How to swear like a spin doctor

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We can't say enough good things about Armando Iannucci's new film, In The Loop (read on for a Q&A with Ianucci himself), the big screen adaptation of BBC comedy The Thick Of It, which hits cinemas on Friday. So we''ll leave it to Malcolm Tucker (played by Peter Capaldi), the spin doctor from hell (or heaven, if you're the PM) to do some legendary swearing instead.


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It's a pretty apt taster of the film, which follows what happens when an inept minister (Tom Hollander), accidentally describes a possible future war as "unforseeable". Cue trips to Washington with his equally useless aide (Chris Addison) and confused run-ins with some of the American political big-hitters (including James Gandolfini as a dove general). As usual, though Tucker - the only character to make the transition directly from The Thick Of It - steals it.

And while we're on the subject of In The Loop, we also managed an onset chat with director Armando Iannucci when he talked about Blair, blunders and barbers:

ESQUIRE: So let’s be clear. This isn’t a feature-length episode of The Thick Of It.

ARMANDO IANNUCCI: No. I didn’t want to make The Thick Of It: The Movie. I wanted to do something where the story would justify who the characters were, and its treatment as a film. The only character I wanted to keep on was Malcolm [Tucker], but I wanted Chris Addison to be in it playing a youngish guy, because when we went to Washington we found it run by the American equivalent of Chris really – people in their mid-twenties to early thirties.

ESQ: Did you expect Malcolm to be such a hit?

AI: It’s funny - people tell me that they sort of care about him, but you just think, “Isn’t he horrible?!” Maybe it’s the heart of Peter’s performance, I don’t know. But I’d always seen it as sort of an ensemble piece with Malcolm off to one side of the rest of the group, because in Malcolm’s head he’s got like 12 of these groups of idiots to deal with on a daily basis. We always say, before we do the scene, “What’s Malcolm’s motivation?” And Malcolm’s motivation is, he just wants to come in here and get this done in about 30 seconds and get home. He hates it when someone answers back or someone cocks up, because he doesn’t really want to be dealing with this shit all the time.

ESQ: Where did the feature film idea come from?

AI: I was just reading about the Anglo-American political relationship and the build-up to Iraq in terms of the little secretive groups within Washington. You can think, “That’s horrible,” or you can think, “That’s ridiculous.” My natural inclination is to try and make it funny. You could do a drama about the build-up to Iraq and it would be horrifying - it would be the same story line but just the tone would be completely opposite – but that’s the only way I can sort of deal with what happened.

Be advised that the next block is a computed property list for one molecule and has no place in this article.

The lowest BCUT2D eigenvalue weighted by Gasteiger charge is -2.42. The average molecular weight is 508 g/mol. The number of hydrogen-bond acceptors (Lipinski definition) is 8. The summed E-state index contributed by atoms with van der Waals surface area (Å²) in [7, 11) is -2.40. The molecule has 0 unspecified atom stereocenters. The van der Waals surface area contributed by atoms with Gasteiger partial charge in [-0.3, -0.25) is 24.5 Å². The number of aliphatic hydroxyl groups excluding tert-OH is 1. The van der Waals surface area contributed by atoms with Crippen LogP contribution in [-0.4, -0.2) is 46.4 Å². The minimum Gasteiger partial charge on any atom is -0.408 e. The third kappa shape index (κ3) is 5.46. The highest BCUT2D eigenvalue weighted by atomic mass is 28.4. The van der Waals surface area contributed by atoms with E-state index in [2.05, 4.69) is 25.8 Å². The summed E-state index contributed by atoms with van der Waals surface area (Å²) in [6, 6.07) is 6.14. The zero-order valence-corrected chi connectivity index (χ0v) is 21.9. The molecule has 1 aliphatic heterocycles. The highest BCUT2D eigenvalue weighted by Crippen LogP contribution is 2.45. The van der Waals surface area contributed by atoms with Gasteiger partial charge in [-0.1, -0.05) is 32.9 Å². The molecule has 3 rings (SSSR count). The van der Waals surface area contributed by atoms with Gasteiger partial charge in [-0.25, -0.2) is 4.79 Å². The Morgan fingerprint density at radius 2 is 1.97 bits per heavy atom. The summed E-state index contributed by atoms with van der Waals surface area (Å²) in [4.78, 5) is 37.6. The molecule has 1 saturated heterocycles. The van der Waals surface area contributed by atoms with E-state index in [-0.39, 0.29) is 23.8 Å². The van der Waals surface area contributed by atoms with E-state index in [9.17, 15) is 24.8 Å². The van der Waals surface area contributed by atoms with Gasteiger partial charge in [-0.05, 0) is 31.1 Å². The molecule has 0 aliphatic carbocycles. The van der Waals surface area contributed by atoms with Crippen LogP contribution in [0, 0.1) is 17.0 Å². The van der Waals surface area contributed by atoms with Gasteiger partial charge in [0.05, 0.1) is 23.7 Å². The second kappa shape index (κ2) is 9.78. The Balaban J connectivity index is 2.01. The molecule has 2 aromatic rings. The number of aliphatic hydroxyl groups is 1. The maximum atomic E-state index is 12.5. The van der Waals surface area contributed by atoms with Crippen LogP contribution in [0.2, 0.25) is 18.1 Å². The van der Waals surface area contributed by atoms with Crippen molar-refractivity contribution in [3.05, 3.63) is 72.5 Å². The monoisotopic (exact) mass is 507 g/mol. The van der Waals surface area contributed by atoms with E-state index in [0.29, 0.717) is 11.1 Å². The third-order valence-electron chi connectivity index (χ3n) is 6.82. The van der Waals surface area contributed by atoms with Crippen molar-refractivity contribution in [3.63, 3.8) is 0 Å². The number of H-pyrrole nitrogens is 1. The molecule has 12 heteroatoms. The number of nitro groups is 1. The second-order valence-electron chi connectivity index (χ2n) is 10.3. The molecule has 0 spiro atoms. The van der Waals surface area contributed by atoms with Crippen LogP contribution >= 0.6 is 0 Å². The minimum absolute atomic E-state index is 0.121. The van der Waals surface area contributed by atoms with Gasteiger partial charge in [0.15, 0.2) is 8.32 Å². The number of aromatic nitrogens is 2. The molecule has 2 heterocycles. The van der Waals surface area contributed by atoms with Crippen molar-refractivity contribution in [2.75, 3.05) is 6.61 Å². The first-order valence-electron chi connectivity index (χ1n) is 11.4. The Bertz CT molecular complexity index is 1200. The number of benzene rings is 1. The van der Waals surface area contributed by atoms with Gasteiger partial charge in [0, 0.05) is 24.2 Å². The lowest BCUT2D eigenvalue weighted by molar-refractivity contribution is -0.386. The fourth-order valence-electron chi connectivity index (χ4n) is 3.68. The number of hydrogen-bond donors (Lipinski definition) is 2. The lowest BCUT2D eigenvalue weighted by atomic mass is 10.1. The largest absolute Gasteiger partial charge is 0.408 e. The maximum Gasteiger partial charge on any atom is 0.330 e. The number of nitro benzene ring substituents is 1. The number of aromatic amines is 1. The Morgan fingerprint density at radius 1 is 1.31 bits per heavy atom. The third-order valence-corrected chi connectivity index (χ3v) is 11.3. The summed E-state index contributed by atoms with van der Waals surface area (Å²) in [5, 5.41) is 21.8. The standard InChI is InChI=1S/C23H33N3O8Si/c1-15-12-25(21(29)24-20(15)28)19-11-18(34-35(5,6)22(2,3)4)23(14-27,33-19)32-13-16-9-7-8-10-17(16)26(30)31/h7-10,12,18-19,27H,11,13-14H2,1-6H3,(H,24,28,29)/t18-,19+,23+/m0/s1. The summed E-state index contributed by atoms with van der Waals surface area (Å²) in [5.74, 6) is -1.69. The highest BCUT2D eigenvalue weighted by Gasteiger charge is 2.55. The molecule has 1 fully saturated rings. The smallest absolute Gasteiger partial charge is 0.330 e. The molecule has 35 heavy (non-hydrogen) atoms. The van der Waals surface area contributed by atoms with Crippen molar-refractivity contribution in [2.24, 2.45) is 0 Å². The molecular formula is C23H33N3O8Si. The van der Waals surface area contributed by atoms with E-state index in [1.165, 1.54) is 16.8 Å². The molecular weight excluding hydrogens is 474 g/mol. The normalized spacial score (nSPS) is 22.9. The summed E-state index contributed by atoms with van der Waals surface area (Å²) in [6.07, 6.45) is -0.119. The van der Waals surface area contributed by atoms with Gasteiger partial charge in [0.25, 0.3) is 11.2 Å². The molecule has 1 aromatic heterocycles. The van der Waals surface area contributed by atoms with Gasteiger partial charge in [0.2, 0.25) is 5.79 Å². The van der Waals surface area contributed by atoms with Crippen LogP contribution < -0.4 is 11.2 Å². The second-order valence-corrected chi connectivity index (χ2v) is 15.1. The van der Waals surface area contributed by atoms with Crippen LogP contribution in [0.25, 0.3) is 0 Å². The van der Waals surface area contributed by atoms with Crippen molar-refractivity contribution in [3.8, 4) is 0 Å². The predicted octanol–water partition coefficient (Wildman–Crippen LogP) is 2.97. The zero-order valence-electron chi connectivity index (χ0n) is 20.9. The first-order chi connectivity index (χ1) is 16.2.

ESQ: Is it a release of frustration?

AI: It’s a release but it’s also realising that people are human and people make mistakes. It’s not a big vast conspiracy, it’s just people, some of whom are out of their depth, some of whom are clueless, some of whom are just rude and therefore just don’t want anyone else to know what they’re doing. So it’s all that and the fact that no one at any point stood up and said, “I know this means the end of my career but I think this is all going to end terribly and I think we mustn’t do it.” Everyone quietly moved to one side if they didn’t agree with it.

ESQ: Do you believe Tony Blair’s stated intent?

AI: Yes I think he was just deluded. If you talk to people in the British Embassy who worked at the White House at the time, [Alastair] Campbell and Blair got a little bit star-struck when they went out to Washington and slightly lost their dignity. The story [in the film] is a minister [Tom Hollander] and his aide [Chris Addison] go out to Washington and think it’s just great. They go to a big War Committee meeting at the Senate, not realising that they’ve forgotten to do what it was they said they’d do, which was to say, “You can’t do this.” I was saying to Tom and to Chris, “Imagine a young British actor going out to Hollywood for the first time. They’ll go, “I’ll sign anything! This is fabulous! I want to tell all my friends that I’ve just seen Jack Nicholson!’”

ESQ: Are the nuances of American politics as readily accessible as those of British?

AI: I’ve always been fascinated by American politics so it was great going out to Washington. Our guy out there fixed us up with people from the White House and the State Department. I met a guy from the CIA who was telling us what was going on, and then James [Gandolfini] went out to the Pentagon and met a few generals. He had his hair cut at the Pentagon barbers. It’s just as shambolic, just as, a lot of office politics going on, except that, you know, it runs the world.

ESQ: What are your projects for the rest of the year?

AI: I’m working on a script for HBO through James’s company set in the world of young billionaires who start up an internet thing like Google and it just, in the space of a year, makes them the richest people in the world. I’d kind of like to do it in the style of The Thick Of It, very real and as it’s happening, rather than polished. And cheap! Cheap and cheerful.